The actors weren't big-name stars at the time, but his performance as Rorschach turned Jackie Earle Haley into one. He's the film's not-so-secret weapon, never failing to make it electrifying whenever he's in the action. Admittedly that's just as true of Moore's Rorschach in the original, but damn, Haley's good. After the entire first half has been a bit slow and challenging, "Rorschach vs. the police" is where the film suddenly gets awesome. In prison he's terrifying and there's a lot in his final challenge too. Of the others, Jeffrey Dean Morgan hits all the right notes with his shocking and yet richly developed Comedian, Matthew Goode is the controversial one (since he's playing David Bowie rather than being Tom Cruise) and Robert Wisden as Nixon has a nose that looks like a penis. The only bits I wasn't sure about were a couple of moments where actors seemed to be having trouble playing opposite the walking special effect that is Dr Manhattan.
It looks nearly perfect. There's some unconvincing old-age make-up, but Dr Manhattan somehow looks wrong in just the right way. He looks unreal and really alien without ever coming across as a bad special effect. In comparison one of the aborted Watchmen movie projects over the years was going to have him played by Arnold Schwarzenegger painted blue. The opening credits are obviously great. I also liked the Silver Age superheroes, which is a new aesthetic for modern superhero movies and yet one that feels right and immediately gives a weight of fictional history. Admittedly film nerds will point at the Kirk Alyn and George Reeves Supermen and the 1940s Batman serials, but that's not the same.
The music is heavy-handed, though. In a less high-minded film, I'd call that a mistake. Here it's clearly a choice.
Is it an important movie? Hell, yes. It's crazy that something like this made it through the Hollywood studio system, even from Warner Bros. They're the only studio out there right now with balls and integrity and I shudder with horror at the idea of what we'd have got if Fox were doing, say, Harry Potter. This film doesn't have a hero. Instead it's an ensemble piece with a cast of dangerous and scary head cases. It's chilly and not particularly engaging in the first half, but it picks up with Rorschach and the third act feels more traditionally structured. It's a blast to see these walking nightmares at last going up against each other.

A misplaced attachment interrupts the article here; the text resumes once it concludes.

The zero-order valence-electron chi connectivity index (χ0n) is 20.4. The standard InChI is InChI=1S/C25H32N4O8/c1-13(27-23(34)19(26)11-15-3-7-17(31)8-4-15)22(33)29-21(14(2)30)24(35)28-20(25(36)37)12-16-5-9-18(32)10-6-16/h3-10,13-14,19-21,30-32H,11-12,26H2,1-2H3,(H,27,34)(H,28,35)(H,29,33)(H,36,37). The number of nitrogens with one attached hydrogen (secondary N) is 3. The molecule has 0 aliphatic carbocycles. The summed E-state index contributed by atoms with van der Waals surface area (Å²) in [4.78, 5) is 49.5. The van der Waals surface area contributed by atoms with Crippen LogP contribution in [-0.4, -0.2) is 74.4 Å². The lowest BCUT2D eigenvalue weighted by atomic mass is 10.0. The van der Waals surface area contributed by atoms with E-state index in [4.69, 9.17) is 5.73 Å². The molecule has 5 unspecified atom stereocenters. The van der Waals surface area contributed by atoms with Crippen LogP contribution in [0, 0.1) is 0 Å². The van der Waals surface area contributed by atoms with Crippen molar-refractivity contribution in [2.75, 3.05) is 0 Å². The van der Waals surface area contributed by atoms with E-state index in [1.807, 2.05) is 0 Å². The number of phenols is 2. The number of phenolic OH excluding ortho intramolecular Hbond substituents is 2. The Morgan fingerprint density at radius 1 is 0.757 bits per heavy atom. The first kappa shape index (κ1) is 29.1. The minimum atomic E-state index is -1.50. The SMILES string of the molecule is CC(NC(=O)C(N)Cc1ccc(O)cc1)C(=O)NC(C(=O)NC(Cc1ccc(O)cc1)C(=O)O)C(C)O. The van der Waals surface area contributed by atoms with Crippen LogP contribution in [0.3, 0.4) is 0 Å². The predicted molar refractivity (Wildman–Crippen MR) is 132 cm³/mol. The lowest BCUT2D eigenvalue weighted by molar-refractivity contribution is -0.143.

I've come to the conclusion lately that any film will be better for respecting its source material, even if that original is nonsense. If filmmakers go in treating the property as something to be strip-mined, then the finished product will simply be more Hollywood. It'll only ever be as good as the hacks making it. However if your filmmakers respect the original work and want to recapture what made it special, no matter how eccentric or ephemeral, then you'll get something with at least some richness and texture. In this case, Zack Snyder respected the blue blazes out of Watchmen. He approached it as if he was adapting literature, which of course he was if you're a comics fan. It's creating an entire alternate reality in multiple historical eras and a dizzying level of detail that somehow never overloads you. It doesn't spoon-feed. It has its own complicated rhythm, more intellectual and slow-burning than you'll probably be used to.
It's easy to see why it didn't make as much money as Warner hoped, but it bears comparison with Alan Moore's original and that's something you'd have never predicted. This is a film we'll still be talking about in twenty years, not just as a superhero movie.